Turning the calendar page to December doesn’t turn life into this dance of the sugarplum fairies.

Christ shied from the sanitized — He chose the dung heaps and entered in at our stinking places. Thank God. I need a God like that. The light of the Christmas tree, it’s reflecting in the glass of the fireplace.

And Christ comes and cracks into this world and the carapace of our hurting hearts, and we can hear Him coming:

I came in unexpected ways the first time and I will come again in the hour you think not, so trim your wick, you there in the impossible dark, and light an unexpected flame regardless, and be ready with impossible hope —  for I am coming again.

Christ doesn’t reveal the outcome of what we face, but He reveals to us His Face. This is the gift of Christmas that flickers in the pitch black.

And yet —

Love came down and “He came to His own people, and His own people did not receive Him.” (John 1:11)

Love came down — and His own people did not recognize Him.

Love came down — and His own people did not want what He offered.

The Messiah came down and He wasn’t received as the Messiah — and Love comes down down and who receives all the moments as His love?

I’ve fumed about too many of the moments of dropped coats, strewn boots, abandoned CDs. Writhed away from the moments that make my throat burn, everything race inside. There’s things, prayer requests, on that chalkboard that I’m wild to erase. There’s things in me that I am desperate to erase.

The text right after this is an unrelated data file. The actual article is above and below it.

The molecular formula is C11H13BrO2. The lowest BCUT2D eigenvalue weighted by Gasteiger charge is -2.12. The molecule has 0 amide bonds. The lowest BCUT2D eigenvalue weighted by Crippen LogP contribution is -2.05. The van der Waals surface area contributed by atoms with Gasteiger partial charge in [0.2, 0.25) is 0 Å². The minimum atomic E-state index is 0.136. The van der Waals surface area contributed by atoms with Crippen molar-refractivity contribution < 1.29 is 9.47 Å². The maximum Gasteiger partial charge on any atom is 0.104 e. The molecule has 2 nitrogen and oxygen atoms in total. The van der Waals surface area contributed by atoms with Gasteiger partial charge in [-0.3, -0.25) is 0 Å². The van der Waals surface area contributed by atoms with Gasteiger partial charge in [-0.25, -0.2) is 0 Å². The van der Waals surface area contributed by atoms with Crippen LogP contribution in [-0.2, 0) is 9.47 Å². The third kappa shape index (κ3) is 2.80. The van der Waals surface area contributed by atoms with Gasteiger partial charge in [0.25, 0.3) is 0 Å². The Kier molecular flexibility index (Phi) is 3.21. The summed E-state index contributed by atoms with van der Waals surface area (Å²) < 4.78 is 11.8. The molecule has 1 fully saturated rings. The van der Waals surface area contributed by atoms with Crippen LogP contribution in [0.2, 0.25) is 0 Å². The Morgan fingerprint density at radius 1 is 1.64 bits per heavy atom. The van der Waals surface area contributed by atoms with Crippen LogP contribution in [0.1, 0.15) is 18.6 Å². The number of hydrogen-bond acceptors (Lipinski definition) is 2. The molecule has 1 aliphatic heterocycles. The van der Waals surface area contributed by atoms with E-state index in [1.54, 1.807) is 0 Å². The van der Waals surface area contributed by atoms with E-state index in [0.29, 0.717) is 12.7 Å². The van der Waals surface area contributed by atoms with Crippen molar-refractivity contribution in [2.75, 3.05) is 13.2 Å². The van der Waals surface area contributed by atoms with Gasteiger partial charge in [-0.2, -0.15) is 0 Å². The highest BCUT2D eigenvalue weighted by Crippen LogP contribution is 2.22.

How in the world am I receiving Christ this Advent?

Advent means that we meet whatever comes to us — with this brazen belief that it is Love that Comes Down.

Love comes down to His own people — and His own people receive the unexpected and unlikely as His love.

The infant is infinite God, the Babe is bondage-breaker, the creche holds the Cosmos Creator, and the unlikely can be a means of  the love of God. 

We may not know the outcome but we believe that in Him we overcome because Love comes down.

Is that how we get ready for Christmas? By readying the heart to receive the gift of every moment — no matter what the moment unexpectedly holds — as a gift of His love?

And the good things in life are not so much health, but holiness; not so much riches in this world, but relationship with God; not so much our plans, but His presence — and He withholds no good thing from us because the greatest things aren’t ever things.* 

No matter the barrenness you feel, you can always have as much Jesus as you want. 

Maybe I should have said that to the man at the gas pumps?

We’re ready for Christmas, not when we have all the gifts — but when we’re ready to give all of ourselves to Christ.

At the end of the day, the carols hardly play, and I stand in our messy lives and I hear them.

I light the candles at the hearth.

And I can feel how it comes.

The warmth and the flame and this slow unwrapping of everything bound …

 

 

* excerpted from The Greatest Gift 

Related:  Everything to make you breathe easy &  have the best, most memorable traditions for The Greatest Christmas
Resources: The heirloom porcelain ornaments on our Christmas tree and our 24 candle wooden Advent wreath 

The Photography Gift Book from the farm — that’s giving deep joy & makes everything into a gift